Allen County a step ahead in prevention of school violence

Bob Rinearson

This April 20 will mark the 20th anniversary of the Columbine school massacre. Ten students and one teacher were murdered by seniors Eric Harris and Dylan Klebold, who took their own lives. The issue of school security has not been the same since.

According to the Washington Post, since Columbine “More than 187,000 students attending at least 193 primary or secondary schools have experienced a shooting on campus during school hours.” Even off campus, students have learned tragically that violence is never far away, as occurred in January of 2013.

Here in Fort Wayne, after disembarking off a school bus, a high school student recently allegedly exchanged gunfire with an adversary, sending other students running for their lives. He had the gun with him in school all that day apparently with no one the wiser.

But this is not a piece about gun control. In the world of school security, there are a lot of experts who will be more than happy to come to your school and assist you in evaluating whatever is needed to make the school safer. They can point out needs including everything from security cameras to public access to lock-down drills or confidential phone tip-lines. Some are excellent and bring a wealth of experience to the table. But not all of them are as expert as they make themselves out to be. They’ll have you spending money where perhaps money doesn’t need to be spent.

But there is another aspect of school security that doesn’t get the attention it should: the training of school employees.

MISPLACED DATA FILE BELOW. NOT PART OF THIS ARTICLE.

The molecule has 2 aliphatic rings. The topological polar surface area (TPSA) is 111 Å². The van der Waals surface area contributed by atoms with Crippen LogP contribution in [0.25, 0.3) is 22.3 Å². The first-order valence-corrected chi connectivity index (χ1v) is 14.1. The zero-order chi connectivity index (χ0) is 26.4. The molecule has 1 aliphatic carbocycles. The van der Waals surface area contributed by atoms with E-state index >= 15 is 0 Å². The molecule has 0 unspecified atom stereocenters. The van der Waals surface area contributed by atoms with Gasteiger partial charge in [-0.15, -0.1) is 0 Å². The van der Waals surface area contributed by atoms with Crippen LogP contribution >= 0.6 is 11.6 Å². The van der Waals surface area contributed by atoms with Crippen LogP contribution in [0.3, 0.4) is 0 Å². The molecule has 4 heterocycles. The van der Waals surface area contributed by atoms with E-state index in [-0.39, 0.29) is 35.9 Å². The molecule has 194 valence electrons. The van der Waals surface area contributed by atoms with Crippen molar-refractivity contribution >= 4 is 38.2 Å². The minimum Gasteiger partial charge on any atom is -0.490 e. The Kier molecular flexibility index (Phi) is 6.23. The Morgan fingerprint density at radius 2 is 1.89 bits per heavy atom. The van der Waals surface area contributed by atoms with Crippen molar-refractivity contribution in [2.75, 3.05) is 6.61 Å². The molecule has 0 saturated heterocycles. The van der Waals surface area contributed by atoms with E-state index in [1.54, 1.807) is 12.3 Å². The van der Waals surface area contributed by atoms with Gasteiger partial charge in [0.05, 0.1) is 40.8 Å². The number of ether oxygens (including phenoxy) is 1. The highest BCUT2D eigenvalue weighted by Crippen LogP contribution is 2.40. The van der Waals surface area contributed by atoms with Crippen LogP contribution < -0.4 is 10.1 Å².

Notice I say school employees rather than just teacher training. I would include everyone from custodians to librarians to bus drivers to aides and secretaries. Anyone with bad intentions entering a school may be just as likely to run into a cafeteria worker as they would a teacher. Everyone needs to be on board when coming up against the obvious or not so obvious threat.

Training may include what to discuss with students if they become aware that a fellow classmate is giving signs of committing a crime. A school employee must understand that the students are the best sources of information when knowing what other students are planning or what they may have in their possession.

Such training doesn’t have to cost the school district an arm and a leg. Local police agencies, medical groups and social agencies often have the right people on hand who are willing and eager to assist. Fortunately, Allen County has been a step ahead in offering insight and preparing our local schools for the unthinkable. For several years now, the Allen County School Safety Commission has been the conduit for the public and private schools and local universities in bringing emergency responders and educators together.

But we cannot allow ourselves to be lulled into a state of apathy, believing that such tragedies can never happen here.

Robert Rinearson is a resident of Fort Wayne

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